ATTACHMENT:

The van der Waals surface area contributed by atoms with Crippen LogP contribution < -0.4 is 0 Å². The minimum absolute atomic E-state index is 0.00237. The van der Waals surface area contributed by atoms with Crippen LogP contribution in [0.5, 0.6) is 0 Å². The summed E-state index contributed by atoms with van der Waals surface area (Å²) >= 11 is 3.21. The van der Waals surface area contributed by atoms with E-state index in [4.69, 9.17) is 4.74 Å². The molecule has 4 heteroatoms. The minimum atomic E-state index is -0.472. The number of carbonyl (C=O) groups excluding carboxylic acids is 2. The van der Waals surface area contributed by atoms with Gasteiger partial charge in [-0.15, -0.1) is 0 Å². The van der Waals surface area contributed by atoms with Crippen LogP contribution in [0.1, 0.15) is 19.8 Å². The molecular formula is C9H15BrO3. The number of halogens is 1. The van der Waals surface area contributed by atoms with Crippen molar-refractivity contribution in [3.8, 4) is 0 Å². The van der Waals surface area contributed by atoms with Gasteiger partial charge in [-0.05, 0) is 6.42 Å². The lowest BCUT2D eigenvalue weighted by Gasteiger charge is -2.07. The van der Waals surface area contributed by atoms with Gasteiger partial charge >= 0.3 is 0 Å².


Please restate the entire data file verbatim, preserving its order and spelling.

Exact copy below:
The van der Waals surface area contributed by atoms with Crippen LogP contribution < -0.4 is 0 Å². The minimum absolute atomic E-state index is 0.00237. The van der Waals surface area contributed by atoms with Crippen LogP contribution in [0.5, 0.6) is 0 Å². The summed E-state index contributed by atoms with van der Waals surface area (Å²) >= 11 is 3.21. The van der Waals surface area contributed by atoms with E-state index in [4.69, 9.17) is 4.74 Å². The molecule has 4 heteroatoms. The minimum atomic E-state index is -0.472. The number of carbonyl (C=O) groups excluding carboxylic acids is 2. The van der Waals surface area contributed by atoms with Gasteiger partial charge in [-0.15, -0.1) is 0 Å². The van der Waals surface area contributed by atoms with Crippen LogP contribution in [0.1, 0.15) is 19.8 Å². The molecular formula is C9H15BrO3. The number of halogens is 1. The van der Waals surface area contributed by atoms with Crippen molar-refractivity contribution in [3.8, 4) is 0 Å². The van der Waals surface area contributed by atoms with Gasteiger partial charge in [-0.05, 0) is 6.42 Å². The lowest BCUT2D eigenvalue weighted by Gasteiger charge is -2.07. The van der Waals surface area contributed by atoms with Gasteiger partial charge >= 0.3 is 0 Å².